Furthermore, you should take a step back and look at your diet. If nutrition is your goal, then three medium-sized Portobello once every week won’t impact your diet. Diet and nutrition are complex, and you require consistency for a positive outcome.

Like the numerous health benefits that stem from consistently taking supplements and green tea, being inconsistent with them will prove futile.

How to Safely Eat Mushrooms

The safe consumption of mushrooms entails:

  • Consuming mushroom products or mushrooms that have been heat-treated or cooked.
  • Proper treatment that softens fungal tissues, denatures toxins, and paves the way for your natural digestive enzymes to access and make use of the inherent perks of mushroom supplements and culinary mushrooms.
  • Edible mushrooms should be tenderized via 140˚F of heat for 3 to 4 hours but more preferably above 200˚F to release their nutrients and render them safe and digestible.

What Mushrooms Can You Eat Raw?

Here are some of the edible mushrooms that can be eaten raw. Although they can be eaten raw, we recommend considering the significant difference in texture and flavor as it’s a big adjustment from cooked mushrooms.

Oyster Mushroom

Although they can be eaten raw, oyster mushrooms are tougher and need some cooking to soften. They are the most cultivated edible mushroom rather than foraged as they thrive in nearly all environments. Oyster mushrooms are best cooked with a boatload of herbs, courtesy of their mild, meaty flavor.

Champignon, White, or Brown Mushroom

These mushroom species are safe to eat raw provided that you wash them thoroughly and inspect them between their gills. Keep in mind that they have a bold, earthy flavor that may not appeal to your palette.

Furthermore, they have the highest levels of agaritine in their raw form. If you opt to cook them, their versatile nature makes them compatible with various recipes ranging from stews, risottos, and soups. They can be eaten as is, in a sauce, or pan-fried.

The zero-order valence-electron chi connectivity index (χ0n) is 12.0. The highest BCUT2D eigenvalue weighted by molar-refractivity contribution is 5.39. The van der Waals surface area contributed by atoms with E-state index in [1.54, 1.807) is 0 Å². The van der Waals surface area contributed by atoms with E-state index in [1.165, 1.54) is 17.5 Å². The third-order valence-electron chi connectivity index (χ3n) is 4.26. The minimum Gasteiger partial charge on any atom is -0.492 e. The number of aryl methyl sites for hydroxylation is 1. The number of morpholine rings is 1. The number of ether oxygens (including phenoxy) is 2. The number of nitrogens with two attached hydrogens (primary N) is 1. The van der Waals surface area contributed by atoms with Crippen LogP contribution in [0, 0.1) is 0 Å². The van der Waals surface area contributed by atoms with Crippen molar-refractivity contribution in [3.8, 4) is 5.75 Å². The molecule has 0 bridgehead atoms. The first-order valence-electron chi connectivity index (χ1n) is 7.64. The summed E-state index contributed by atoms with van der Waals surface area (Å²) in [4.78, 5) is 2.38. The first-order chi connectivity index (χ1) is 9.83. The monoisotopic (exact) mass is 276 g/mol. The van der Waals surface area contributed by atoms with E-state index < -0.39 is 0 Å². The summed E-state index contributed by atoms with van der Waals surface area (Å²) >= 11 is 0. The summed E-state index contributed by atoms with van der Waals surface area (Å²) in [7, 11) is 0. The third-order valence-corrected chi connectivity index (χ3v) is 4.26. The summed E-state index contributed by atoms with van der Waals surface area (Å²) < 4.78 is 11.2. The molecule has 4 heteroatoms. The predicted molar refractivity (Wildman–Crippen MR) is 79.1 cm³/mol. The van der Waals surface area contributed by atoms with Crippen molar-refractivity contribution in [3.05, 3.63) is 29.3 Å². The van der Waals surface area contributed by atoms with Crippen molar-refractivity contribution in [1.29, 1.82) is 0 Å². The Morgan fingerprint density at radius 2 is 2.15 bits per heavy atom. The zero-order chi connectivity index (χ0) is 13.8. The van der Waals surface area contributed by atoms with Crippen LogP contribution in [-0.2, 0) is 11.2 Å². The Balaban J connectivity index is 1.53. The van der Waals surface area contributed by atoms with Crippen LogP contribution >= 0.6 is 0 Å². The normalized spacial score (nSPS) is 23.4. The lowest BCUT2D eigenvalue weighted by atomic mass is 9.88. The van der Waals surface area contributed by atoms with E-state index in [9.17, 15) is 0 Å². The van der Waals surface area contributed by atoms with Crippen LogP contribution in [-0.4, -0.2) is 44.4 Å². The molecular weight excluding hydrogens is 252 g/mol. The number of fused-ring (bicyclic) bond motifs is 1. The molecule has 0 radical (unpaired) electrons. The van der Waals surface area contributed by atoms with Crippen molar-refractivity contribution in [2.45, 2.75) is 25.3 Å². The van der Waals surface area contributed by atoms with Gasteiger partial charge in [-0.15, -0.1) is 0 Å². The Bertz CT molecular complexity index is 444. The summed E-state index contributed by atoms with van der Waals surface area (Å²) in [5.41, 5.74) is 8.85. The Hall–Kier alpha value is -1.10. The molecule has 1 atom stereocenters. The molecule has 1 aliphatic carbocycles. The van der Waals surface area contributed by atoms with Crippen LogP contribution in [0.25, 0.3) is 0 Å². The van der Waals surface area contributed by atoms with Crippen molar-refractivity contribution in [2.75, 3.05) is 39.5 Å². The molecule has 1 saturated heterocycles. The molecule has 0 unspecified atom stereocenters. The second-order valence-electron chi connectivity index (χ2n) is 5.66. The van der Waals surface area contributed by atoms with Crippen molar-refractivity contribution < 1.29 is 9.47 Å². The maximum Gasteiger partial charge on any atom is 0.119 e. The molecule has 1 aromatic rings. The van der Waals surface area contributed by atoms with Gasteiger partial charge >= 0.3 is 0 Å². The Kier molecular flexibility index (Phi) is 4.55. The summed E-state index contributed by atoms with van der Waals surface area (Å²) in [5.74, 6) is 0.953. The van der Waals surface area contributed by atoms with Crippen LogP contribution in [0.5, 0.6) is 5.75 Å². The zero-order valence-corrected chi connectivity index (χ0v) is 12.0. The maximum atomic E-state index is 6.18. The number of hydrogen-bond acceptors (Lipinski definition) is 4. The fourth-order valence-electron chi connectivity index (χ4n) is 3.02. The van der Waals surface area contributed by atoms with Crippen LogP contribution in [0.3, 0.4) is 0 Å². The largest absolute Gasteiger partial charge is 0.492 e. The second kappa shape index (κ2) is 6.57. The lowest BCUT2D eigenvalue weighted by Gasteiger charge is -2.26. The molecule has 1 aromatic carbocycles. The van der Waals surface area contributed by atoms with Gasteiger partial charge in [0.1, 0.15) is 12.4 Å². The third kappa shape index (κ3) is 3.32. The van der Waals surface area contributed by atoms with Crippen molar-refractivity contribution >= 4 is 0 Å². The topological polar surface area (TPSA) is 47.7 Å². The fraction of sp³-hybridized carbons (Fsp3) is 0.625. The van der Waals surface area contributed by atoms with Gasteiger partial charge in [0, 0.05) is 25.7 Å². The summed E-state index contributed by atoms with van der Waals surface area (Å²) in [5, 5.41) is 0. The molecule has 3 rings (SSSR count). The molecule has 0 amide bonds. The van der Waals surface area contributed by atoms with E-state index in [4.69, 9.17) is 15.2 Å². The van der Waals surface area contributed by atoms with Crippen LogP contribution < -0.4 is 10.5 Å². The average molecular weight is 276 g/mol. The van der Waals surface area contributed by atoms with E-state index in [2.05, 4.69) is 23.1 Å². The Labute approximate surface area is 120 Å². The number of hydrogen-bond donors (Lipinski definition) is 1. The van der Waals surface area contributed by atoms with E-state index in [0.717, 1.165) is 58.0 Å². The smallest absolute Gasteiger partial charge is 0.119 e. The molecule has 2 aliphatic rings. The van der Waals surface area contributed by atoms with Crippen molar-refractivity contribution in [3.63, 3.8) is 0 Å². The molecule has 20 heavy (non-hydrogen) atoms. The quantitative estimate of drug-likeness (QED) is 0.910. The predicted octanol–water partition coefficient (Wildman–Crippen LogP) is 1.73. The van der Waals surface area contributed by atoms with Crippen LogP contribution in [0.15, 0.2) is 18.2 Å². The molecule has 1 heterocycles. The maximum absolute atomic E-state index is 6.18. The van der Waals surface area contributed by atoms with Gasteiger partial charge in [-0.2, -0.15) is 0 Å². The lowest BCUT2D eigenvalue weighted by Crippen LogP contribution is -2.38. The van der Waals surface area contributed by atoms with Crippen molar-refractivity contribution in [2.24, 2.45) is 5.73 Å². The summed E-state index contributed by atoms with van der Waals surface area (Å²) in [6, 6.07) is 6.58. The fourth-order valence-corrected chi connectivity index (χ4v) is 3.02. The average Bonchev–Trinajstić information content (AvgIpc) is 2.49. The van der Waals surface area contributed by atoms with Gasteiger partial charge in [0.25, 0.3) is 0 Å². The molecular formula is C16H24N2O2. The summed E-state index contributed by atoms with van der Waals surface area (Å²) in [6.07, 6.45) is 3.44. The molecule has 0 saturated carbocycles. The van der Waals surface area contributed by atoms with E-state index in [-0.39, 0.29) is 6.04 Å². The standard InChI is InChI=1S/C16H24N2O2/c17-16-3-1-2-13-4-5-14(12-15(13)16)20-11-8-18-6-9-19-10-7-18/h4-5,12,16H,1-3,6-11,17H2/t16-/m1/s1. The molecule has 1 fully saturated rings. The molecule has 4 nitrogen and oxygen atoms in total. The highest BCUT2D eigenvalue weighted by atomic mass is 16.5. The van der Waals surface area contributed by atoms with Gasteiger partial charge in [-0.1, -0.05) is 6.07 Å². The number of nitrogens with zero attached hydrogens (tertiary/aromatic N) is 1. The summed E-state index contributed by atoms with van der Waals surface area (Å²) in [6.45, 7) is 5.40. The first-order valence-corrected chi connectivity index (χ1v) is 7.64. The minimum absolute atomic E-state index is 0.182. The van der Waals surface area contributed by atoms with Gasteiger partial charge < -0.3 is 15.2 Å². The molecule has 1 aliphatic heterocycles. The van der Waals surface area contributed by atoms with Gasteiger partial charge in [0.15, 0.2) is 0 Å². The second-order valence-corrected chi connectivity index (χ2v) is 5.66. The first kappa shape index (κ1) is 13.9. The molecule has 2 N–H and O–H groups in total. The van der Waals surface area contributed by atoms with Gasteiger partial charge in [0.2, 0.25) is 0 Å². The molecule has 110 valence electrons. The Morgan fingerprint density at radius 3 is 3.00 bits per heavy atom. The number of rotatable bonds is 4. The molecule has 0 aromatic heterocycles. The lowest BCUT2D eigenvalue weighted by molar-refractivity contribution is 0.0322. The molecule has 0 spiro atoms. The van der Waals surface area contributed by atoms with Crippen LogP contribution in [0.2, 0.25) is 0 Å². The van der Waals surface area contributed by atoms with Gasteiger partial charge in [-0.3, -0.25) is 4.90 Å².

Portobello Mushroom

It’s a fully mature brown and white mushroom species. While Portobello is safe for raw consumption, you’ll enjoy the burst of flavor when pan-fried with plenty of rosemary and garlic. It can handle any form of cooking.

Shiitake Mushroom

They form an essential part of Asian cuisine, with the dried stems adding a kick to sauces, broths, stocks, and soups. While Shiitake mushrooms can be eaten raw, it’s worth noting that they may trigger rashes in people susceptible to allergies. Furthermore, it’s advisable to cook them to tap into their bold, earthy flavor.

Porcini Mushroom

Also known as Penny Bun, Porcini are tougher mushrooms that require cooking to soften up their sturdy exterior. They typically pop up around pine trees after the first winter rains. While you can still enjoy them raw, the distinct, nutty, and earthy flavor is amplified when cooked.

Shimeji Mushroom

Their tight concave caps coupled with long stems set Shimeji mushrooms apart from the pack. While you have free rein to consume them raw, if you do so, you may notice they are more difficult to digest, which is why they are better cooked.

When cooking Shimeji mushrooms, they respond well to low, slow, high, or quick methods, allowing you to pop them in a braise or fry them.

The Verdict: Can You Eat Raw Mushrooms?

Although you can eat a raw mushroom, to be completely safe, you’ll need to cook them. Doing so kills spores, bacteria, or viruses and prevents them from dying off if they’re kept at high heat for several minutes.

Therefore, cooking a raw mushroom from a food safety standpoint is ideal. Nonetheless, the ball is in your court despite the difference in flavor and texture, so it boils down to your preference whether you want to eat them raw or cook them.

Lastly, when it comes to agaritine, consider how often you consume mushrooms, the quantity you eat, and the type. If your general intake is low, then it’s safe for you to eat them raw.